June 10, 2014
The risk of transmitting HIV among serodiscordant couples may be higher than the zero transmissions seen in the PARTNER study, even when the positive partner is on treatment and condoms are being used consistently, according to a study published in the journal AIDS.
The study estimated the sexual risk of HIV transmission over one- and 10-year periods among MSM (men who have sex with men) and heterosexual serodiscordant couples, using a mathematical model based on current transmission and reduction rates. It is important to note that the model does not predict real-world risk; rather, it points out how risk accumulates over time, using conservative estimates on how much risk is reduced when using different prevention methods.
The following reductions in transmission risk were assumed: 80% from consistent condom use; 54% from circumcision in the negative male partner in a heterosexual couple; 73% from circumcision in the negative partner in an MSM couple; 71% from PrEP (pre-exposure prophylaxis) in heterosexual couples; 44% from PrEP in MSM couples; and 96% from ART (antiretroviral therapy) use by the HIV-positive partner.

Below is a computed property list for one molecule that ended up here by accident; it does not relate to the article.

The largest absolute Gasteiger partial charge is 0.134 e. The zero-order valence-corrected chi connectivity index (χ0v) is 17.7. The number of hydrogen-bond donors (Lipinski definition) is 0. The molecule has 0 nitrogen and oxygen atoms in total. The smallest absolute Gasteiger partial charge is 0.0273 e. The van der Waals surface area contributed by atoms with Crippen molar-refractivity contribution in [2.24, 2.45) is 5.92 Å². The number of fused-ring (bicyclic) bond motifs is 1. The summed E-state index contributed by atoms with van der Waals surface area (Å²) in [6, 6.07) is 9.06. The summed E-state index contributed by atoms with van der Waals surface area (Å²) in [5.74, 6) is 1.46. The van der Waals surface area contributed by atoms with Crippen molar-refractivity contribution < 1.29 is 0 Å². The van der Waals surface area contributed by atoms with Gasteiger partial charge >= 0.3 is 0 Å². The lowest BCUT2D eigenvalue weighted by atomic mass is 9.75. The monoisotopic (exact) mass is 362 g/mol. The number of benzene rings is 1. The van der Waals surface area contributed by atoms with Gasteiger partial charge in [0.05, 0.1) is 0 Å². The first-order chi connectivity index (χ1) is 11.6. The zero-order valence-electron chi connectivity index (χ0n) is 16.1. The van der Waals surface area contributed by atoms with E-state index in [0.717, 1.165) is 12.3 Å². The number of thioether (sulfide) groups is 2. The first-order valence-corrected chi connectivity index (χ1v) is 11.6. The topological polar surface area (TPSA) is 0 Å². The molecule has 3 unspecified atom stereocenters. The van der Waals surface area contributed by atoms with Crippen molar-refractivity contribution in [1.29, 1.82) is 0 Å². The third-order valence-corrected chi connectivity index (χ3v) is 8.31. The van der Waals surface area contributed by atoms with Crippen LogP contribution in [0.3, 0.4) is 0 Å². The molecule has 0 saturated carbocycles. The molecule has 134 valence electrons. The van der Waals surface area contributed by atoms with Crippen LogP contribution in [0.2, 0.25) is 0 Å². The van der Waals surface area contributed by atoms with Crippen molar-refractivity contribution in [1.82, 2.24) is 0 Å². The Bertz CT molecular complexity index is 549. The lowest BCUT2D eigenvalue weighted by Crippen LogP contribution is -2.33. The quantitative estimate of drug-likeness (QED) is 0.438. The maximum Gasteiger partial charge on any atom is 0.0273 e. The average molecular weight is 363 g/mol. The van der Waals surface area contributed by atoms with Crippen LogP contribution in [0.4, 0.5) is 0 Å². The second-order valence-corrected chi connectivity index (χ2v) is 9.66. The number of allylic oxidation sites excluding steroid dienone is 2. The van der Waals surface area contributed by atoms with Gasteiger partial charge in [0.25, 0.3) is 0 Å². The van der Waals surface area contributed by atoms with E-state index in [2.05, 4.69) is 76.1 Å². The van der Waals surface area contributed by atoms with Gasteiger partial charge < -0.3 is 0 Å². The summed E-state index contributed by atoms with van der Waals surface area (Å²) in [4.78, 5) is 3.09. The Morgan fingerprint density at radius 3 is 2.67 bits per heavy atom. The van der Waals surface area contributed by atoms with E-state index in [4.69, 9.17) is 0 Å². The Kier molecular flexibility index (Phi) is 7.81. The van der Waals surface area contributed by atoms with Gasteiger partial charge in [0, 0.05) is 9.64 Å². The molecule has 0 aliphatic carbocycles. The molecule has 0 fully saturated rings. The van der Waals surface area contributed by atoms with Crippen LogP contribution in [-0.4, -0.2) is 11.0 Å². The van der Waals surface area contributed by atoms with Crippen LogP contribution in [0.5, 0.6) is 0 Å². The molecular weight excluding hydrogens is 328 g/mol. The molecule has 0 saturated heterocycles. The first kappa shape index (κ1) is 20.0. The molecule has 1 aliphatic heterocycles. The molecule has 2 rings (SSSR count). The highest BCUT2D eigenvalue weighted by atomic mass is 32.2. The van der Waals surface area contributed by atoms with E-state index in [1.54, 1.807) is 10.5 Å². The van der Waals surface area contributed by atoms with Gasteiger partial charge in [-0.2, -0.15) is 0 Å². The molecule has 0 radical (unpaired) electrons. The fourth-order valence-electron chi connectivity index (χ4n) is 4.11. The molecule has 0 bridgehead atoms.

For all couples:
For MSM couples:
For heterosexual couples (female positive partner):
For heterosexual couples (male positive partner):
The researchers intended to use this model to comprehensively present short- and long-term risks, using current transmission rates and risk ratios, ultimately highlighting three main points:
While these results may be alarming, the study had many limitations. The researchers did not take into account whether the positive patients on treatment had undetectable viral loads, a key part of reducing transmission risk. There also may have been some social desirability bias when reporting the use of condoms, which could underestimate condom efficacy. The model also assumes that couples are monogamous and had sex six times a month, but as the authors note, "the cumulative probability of HIV transmission changes most when the frequency of sex acts is varied." Lastly, the use of PrEP was not limited to those who had detectable levels in their blood, even though effective PrEP requires adherence.
Moreover, as we've seen in the PARTNER study, there were zero transmissions when the positive partner was on treatment and had an undetectable viral load.
"This model was not designed to predict actual transmission risk for real-world serodiscordant couples over the course of a multiyear relationship. Rather, our intent is to emphasize how risk accumulates over time under various strategies and show the relative differences between strategies," the authors concluded.
Warren Tong is the research editor for TheBody.com and TheBodyPRO.com.
Follow Warren on Twitter: @WarrenAtTheBody.